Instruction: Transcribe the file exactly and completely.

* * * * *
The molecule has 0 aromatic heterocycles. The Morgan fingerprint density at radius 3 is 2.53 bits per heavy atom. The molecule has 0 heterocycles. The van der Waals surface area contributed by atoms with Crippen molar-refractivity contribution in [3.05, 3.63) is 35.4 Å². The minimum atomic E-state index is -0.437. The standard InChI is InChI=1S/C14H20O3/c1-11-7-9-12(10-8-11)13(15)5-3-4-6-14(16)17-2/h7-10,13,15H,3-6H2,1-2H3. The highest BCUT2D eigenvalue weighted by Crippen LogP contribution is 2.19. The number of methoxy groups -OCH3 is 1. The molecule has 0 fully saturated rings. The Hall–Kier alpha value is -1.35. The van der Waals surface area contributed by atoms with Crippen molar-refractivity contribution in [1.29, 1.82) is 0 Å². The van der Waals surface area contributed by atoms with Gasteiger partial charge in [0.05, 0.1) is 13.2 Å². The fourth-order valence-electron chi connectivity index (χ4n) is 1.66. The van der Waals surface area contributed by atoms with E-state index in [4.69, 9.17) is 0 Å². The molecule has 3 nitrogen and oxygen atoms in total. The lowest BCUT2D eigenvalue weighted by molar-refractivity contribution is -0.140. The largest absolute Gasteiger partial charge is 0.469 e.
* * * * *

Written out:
The molecule has 0 aromatic heterocycles. The Morgan fingerprint density at radius 3 is 2.53 bits per heavy atom. The molecule has 0 heterocycles. The van der Waals surface area contributed by atoms with Crippen molar-refractivity contribution in [3.05, 3.63) is 35.4 Å². The minimum atomic E-state index is -0.437. The standard InChI is InChI=1S/C14H20O3/c1-11-7-9-12(10-8-11)13(15)5-3-4-6-14(16)17-2/h7-10,13,15H,3-6H2,1-2H3. The highest BCUT2D eigenvalue weighted by Crippen LogP contribution is 2.19. The number of methoxy groups -OCH3 is 1. The molecule has 0 fully saturated rings. The Hall–Kier alpha value is -1.35. The van der Waals surface area contributed by atoms with Crippen molar-refractivity contribution in [1.29, 1.82) is 0 Å². The van der Waals surface area contributed by atoms with Gasteiger partial charge in [0.05, 0.1) is 13.2 Å². The fourth-order valence-electron chi connectivity index (χ4n) is 1.66. The van der Waals surface area contributed by atoms with E-state index in [4.69, 9.17) is 0 Å². The molecule has 3 nitrogen and oxygen atoms in total. The lowest BCUT2D eigenvalue weighted by molar-refractivity contribution is -0.140. The largest absolute Gasteiger partial charge is 0.469 e.